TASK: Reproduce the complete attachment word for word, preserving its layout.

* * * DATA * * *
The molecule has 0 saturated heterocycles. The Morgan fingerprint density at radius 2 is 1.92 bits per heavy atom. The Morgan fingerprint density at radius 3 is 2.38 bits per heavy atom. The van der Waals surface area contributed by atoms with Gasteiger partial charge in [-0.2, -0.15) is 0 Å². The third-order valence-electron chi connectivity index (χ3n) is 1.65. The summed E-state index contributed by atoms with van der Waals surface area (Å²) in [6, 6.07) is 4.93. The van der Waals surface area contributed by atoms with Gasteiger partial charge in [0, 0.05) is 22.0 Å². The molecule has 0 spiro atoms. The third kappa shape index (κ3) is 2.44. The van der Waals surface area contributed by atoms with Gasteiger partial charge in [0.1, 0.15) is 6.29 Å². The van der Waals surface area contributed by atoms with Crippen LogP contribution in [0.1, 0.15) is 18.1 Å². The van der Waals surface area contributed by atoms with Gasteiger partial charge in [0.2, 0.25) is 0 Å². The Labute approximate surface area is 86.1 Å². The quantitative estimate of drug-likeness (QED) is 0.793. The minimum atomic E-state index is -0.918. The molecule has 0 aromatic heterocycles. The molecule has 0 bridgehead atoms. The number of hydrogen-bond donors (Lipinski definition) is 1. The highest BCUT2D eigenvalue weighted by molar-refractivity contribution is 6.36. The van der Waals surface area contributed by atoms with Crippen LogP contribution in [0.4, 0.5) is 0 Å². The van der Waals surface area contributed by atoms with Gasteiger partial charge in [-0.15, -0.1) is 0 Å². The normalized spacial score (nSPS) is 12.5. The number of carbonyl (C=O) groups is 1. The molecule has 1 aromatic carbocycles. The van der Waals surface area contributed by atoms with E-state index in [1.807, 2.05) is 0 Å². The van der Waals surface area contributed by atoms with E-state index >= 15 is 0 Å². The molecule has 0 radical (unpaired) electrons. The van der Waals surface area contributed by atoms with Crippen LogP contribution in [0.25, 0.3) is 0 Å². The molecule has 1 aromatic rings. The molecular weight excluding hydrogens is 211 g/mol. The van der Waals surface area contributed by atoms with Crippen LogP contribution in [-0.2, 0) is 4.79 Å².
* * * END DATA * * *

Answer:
The molecule has 0 saturated heterocycles. The Morgan fingerprint density at radius 2 is 1.92 bits per heavy atom. The Morgan fingerprint density at radius 3 is 2.38 bits per heavy atom. The van der Waals surface area contributed by atoms with Gasteiger partial charge in [-0.2, -0.15) is 0 Å². The third-order valence-electron chi connectivity index (χ3n) is 1.65. The summed E-state index contributed by atoms with van der Waals surface area (Å²) in [6, 6.07) is 4.93. The van der Waals surface area contributed by atoms with Gasteiger partial charge in [0, 0.05) is 22.0 Å². The molecule has 0 spiro atoms. The third kappa shape index (κ3) is 2.44. The van der Waals surface area contributed by atoms with Gasteiger partial charge in [0.1, 0.15) is 6.29 Å². The van der Waals surface area contributed by atoms with Crippen LogP contribution in [0.1, 0.15) is 18.1 Å². The van der Waals surface area contributed by atoms with Gasteiger partial charge in [0.2, 0.25) is 0 Å². The Labute approximate surface area is 86.1 Å². The quantitative estimate of drug-likeness (QED) is 0.793. The minimum atomic E-state index is -0.918. The molecule has 0 aromatic heterocycles. The molecule has 0 bridgehead atoms. The number of hydrogen-bond donors (Lipinski definition) is 1. The highest BCUT2D eigenvalue weighted by molar-refractivity contribution is 6.36. The van der Waals surface area contributed by atoms with Crippen LogP contribution in [0.4, 0.5) is 0 Å². The van der Waals surface area contributed by atoms with Gasteiger partial charge in [-0.15, -0.1) is 0 Å². The normalized spacial score (nSPS) is 12.5. The number of carbonyl (C=O) groups is 1. The molecule has 1 aromatic carbocycles. The van der Waals surface area contributed by atoms with E-state index in [1.807, 2.05) is 0 Å². The van der Waals surface area contributed by atoms with E-state index >= 15 is 0 Å². The molecule has 0 radical (unpaired) electrons. The van der Waals surface area contributed by atoms with Crippen LogP contribution in [0.25, 0.3) is 0 Å². The molecule has 1 aromatic rings. The molecular weight excluding hydrogens is 211 g/mol. The van der Waals surface area contributed by atoms with Crippen LogP contribution in [-0.2, 0) is 4.79 Å².